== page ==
Managing Interviews and Pipeline

Now the fun really begins. You get to start meeting the companies in your pipeline. As we’ve mentioned, a healthy pipeline may have to conduct around 200 interviews. That can be a daunting task for any team, especially a small and potentially brand new accelerator team. So, how do you survive such a guantlant? Here’s my survival tips so don’t end up living on a video meetings for the foreseeable future.

To start, all these interviews need to be incredibly short and to the point. We’re talking 15 minutes. They need to be short and jam-packed with as many questions as possible. This is a challenge both for the founder and the interviewer. Let’s face it, in startup land both parties like to talk a lot and often have to explain things in great detail. Unfortunately, there’s just no time for that here and the 15-minute deadline helps to avoid either party ranting for too long.

If a founder asks to use a slide deck just tell them “No”. The reason for this is that there’s no time for long presentations, and founders often ramble when using slides. This means there will be little time at the end of the presentation for questions and answers, which is the real important part of an accelerator interview. In my experience, yes – you will get a lot of grumbling from founders over this. They use the slides as a crutch and as such can be too dependent on them. That’s also a bad signal. Great founders can speak naturally about their company and enjoy answering your direct questions without hesitation or frantically gasping for air.

For efficiency’s sake I recommend starting every interview saying this:

Thanks for joining us. Today we just have 15 minutes to talk and we have a lot of questions. So please try to keep all answers short so we can get through them. To get us started please give us your quick elevator pitch in under one minute.

This helps to set the proper expectations with the founder and remind everyone of our time limitations. A great accelerator interview has a lot of back and forth discussion. It shouldn’t be a recap of the startup’s entire history. It’s more important to know where they are today, what drives them and to find out if they are truly ready for acceleration.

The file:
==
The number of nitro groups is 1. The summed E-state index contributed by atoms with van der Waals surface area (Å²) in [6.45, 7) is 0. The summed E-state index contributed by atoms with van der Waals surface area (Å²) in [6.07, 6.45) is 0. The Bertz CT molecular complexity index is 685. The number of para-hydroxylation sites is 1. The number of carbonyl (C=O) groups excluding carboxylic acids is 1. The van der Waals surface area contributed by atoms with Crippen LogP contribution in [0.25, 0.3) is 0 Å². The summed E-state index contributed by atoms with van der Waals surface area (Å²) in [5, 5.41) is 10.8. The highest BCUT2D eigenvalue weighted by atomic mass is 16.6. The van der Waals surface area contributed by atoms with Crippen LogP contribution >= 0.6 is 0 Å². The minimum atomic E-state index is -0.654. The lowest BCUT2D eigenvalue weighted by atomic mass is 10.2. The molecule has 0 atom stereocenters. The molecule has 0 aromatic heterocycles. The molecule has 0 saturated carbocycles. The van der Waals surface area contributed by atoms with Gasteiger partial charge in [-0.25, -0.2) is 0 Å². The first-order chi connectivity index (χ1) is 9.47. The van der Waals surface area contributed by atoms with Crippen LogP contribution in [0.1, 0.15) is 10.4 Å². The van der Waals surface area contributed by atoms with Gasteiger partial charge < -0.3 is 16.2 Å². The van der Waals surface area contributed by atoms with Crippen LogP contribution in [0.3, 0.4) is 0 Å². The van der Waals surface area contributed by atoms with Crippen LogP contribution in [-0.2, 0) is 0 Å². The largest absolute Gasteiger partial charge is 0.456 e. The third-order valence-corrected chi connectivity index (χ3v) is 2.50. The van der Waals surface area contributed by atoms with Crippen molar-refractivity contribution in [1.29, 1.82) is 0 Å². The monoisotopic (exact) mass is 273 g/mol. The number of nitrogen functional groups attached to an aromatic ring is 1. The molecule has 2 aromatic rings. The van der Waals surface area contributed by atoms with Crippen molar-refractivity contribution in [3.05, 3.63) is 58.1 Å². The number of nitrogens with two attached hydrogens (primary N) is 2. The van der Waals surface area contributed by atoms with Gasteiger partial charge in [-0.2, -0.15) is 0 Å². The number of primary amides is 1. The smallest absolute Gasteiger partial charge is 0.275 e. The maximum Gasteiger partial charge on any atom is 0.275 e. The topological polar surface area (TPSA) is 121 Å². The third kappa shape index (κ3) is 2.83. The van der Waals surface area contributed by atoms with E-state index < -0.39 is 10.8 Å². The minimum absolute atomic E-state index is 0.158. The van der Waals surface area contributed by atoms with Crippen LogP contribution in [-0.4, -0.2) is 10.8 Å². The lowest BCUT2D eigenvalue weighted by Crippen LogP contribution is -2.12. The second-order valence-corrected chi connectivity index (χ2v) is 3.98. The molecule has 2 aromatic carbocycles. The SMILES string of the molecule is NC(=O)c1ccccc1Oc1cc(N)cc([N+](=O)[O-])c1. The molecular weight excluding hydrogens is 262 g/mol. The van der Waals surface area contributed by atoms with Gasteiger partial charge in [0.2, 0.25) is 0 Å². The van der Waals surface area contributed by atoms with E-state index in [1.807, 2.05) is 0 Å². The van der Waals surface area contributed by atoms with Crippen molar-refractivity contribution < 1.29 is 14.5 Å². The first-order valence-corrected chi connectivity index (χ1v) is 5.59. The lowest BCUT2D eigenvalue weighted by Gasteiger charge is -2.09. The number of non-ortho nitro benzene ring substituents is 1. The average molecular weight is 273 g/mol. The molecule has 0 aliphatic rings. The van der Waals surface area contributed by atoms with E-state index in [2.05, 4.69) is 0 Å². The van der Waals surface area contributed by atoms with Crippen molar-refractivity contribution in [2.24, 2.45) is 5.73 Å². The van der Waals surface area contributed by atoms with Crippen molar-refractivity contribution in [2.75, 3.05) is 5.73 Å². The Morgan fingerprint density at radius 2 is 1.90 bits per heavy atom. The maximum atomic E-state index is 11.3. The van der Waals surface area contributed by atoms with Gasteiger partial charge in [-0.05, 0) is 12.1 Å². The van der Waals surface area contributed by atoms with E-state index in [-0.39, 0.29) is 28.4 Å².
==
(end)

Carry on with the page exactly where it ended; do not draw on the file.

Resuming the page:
I’ve included a set of sample interview questions below, but it’s a good idea to create your own list and iterate upon them as you get more experienced with interviews. I would also recommend saving the last 2 or 3 minutes to give them a chance to ask you questions. After conducting well over a thousand of these interviews I’ve also figured out this is a good signal about the founders’ intent and experience level.

Smart founders ask:

Tell me about your mentor network, do you have anyone who is a good match for us?

Do you offer any follow-on investment?

Can you share some examples of companies you’ve invested in, relevant to us?

Dumb founders ask:

Do you provide housing for us? (They haven’t even got in yet and if they are worried about where to stay, it’s a bad sign)

Are your investment terms negotiable? (Again, they are not in yet and think they can bargain? LOL)

No, I can’t think of any. (Smart founders ask questions.)

SURVIVAL PRO TIP   For conducting quick and efficient video interviews I recommend using Whereby ( There’s no login and downloads for guests and it works in most major browsers. It really helps to avoid losing the first few minutes of any meeting when everyone is trying to login and fix their sound settings.

Sample Interview Questions

Tell us about the founders’ backgrounds?

How big is the opportunity you’re working on?

What do you know about this space that others don’t?

How do you market your product/service today?

How do you make money?

What’s your biggest challenge today?

What’s your current burn rate?

Why do you want to do this business for the next 5-10 years?

Any questions for us?

Selection Process

Now, it’s time to pick your companies. Hopefully, you’ve managed to build a large and diverse pipeline to choose from. A very healthy pipeline might have around 1000 companies but this might be significantly smaller for newer programs or programs that serve a very specific niche. Benchmark programs like 500 Startups received around 3000 applications each batch. Whereas Y Combinator can receive 7500 or more applications.

Regardless of the size of your pipeline, your next step is to determine the top 20% that will receive interviews. That means if your deal flow pipeline is around 1000 companies you might be doing some  200 interviews. That’s a lot of interviews, so you want to properly qualify them before scheduling the time.

In a startup accelerator pipeline I would start with the following deal stages:

  • Lead (Your outbound and scouted companies)
  • Applied (Anyone who came through your application form)

When it’s time to start screening the companies down to interviews I would then use deal stages like the following:

  • Not a match (To screen out companies you should not be spending any time on)
  • Weak Candidate (For companies that are relevant to your program but you’re just not super excited about the opportunity)
  • Too early (A good match for your program but they are too early stage. Putting them here makes it easy to follow up with them for later batches)
  • Strong Candidate (Super strong company you’re just not ready to interview yet. Use this stage to get a second opinion, and do more research on the company or industry they operate in)
  • To be interviewed (They are checking most of your boxes and in the top 20% of your application pool)